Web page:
Massachusetts Becomes Latest State To Expand Tobacco-Related Regulations To Independent Schools
As vaping on campus has become more prevalent, federal and state lawmakers have responded by expanding laws regulating tobacco use by minors. Recently, Massachusetts joined those states and also revised its anti-smoking law to apply to all schools, including independent schools.
In light of both new and pending legislation on this topic, independent schools in the Commonwealth and nationwide should take a fresh look at their current tobacco policies to make sure that they are compliant with all legal mandates as well as best practices.
Background On Laws Governing Use Of Tobacco In Schools
The federal Pro-Children Act, which does not apply to most independent schools, prohibits smoking in facilities where federally funded children’s services are provided, including most public K-12 schools. This pas January, U.S. Senators Tom Udall and Orrin Hatch introduced bipartisan legislation that would broaden the scope of the Pro-Children Act to encompass e-cigarettes and vaping.
States and municipalities have been even more active in revising anti-smoking laws, expanding not only the types of products that are prohibited (e.g., vaping), but also where such laws apply. Frequently, lawmakers have extended such laws to encompass all schools, including independent schools. Thus, today, states such as New York, New Jersey, and Colorado (among others) have in place anti-smoking statutes that apply to independent schools.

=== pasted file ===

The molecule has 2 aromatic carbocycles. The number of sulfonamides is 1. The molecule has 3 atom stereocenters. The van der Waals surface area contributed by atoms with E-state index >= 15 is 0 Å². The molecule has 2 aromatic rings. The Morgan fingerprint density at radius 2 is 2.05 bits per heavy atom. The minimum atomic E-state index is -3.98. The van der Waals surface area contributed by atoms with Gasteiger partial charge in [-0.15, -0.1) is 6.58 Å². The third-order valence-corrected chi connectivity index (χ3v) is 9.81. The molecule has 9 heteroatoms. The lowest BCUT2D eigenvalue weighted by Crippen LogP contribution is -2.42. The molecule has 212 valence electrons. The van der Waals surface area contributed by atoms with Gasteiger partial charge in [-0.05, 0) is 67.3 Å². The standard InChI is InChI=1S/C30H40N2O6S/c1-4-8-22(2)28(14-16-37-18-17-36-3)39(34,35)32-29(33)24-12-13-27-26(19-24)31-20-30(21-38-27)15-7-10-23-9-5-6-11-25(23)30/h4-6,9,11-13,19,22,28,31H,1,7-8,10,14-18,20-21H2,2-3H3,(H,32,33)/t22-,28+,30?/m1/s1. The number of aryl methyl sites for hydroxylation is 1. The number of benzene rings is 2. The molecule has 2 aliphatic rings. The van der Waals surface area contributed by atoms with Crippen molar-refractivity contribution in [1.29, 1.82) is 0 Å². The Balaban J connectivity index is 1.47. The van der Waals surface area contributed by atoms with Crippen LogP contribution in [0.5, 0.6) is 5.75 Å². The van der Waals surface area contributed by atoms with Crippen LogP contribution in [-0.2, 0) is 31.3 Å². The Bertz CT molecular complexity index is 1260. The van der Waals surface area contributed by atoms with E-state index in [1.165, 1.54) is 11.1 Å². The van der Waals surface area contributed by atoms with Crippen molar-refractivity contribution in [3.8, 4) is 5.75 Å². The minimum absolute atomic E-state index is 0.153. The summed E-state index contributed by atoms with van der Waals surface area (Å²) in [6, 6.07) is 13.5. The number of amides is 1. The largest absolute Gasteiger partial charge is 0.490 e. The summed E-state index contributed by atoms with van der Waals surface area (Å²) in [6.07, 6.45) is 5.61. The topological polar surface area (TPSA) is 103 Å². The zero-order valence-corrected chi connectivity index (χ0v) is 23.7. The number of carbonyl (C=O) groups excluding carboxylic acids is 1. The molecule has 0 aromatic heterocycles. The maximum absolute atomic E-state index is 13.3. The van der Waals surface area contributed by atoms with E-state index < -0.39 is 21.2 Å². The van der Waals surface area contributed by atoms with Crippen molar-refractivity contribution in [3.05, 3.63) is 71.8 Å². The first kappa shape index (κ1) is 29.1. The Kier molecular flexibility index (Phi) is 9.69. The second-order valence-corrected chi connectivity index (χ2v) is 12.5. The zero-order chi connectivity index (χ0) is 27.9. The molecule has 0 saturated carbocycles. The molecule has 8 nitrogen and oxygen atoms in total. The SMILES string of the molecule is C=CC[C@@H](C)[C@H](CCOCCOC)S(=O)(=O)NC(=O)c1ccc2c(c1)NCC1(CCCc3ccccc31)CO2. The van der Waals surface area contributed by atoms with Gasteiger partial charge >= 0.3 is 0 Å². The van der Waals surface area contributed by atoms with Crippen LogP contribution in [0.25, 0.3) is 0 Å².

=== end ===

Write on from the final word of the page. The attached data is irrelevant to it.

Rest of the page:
By way of example, New York’s Public Health Law is significantly broader than the federal law, prohibiting all smoking and vaping, and also extending to all buildings and outdoor grounds, of all schools, including independent schools. The New York law does provide an exception for smoking or vaping “in a residence” (i.e., faculty housing).
Each school should be aware of the specific laws that apply in its locality. To the extent that a law specifically extends to independent schools, the school should verify that its policy is compliant (e.g., confirm that the policy includes the requisite definition of “tobacco products”).
New Massachusetts Law
In July of 2018, Governor Baker signed a law making Massachusetts the sixth state and the second New England state (after Maine) to raise the legal age to buy tobacco and certain “tobacco products” – including cigarettes and e-cigarettes – to twenty-one.
The law also contains two provisions that are directly relevant to independent schools. First, the law provides that no person may use a tobacco product “within the school buildings or facilities or on the grounds or school buses of a public or private primary or secondary school or at a school sponsored event.” Thus, all children and adults are prohibited from using tobacco products on school grounds.
Significantly, the law defines “tobacco product” quite broadly to encompass any product containing, made, or derived from nicotine and designed to be consumed, by, among other methods, smoking or chewing, or that is “ingested by any other means including, but not limited to, cigarettes . . . chewing tobacco . . . electronic cigarettes . . . electronic pipes, electronic delivery systems or any other similar products that rely on vaporization or aerosolization.” The definition also includes any “component, part or accessory of a tobacco product,” but specifically excludes FDA-approved tobacco cessation products. Again, the prohibition against the use of tobacco products in schools and on school grounds extends to all adults.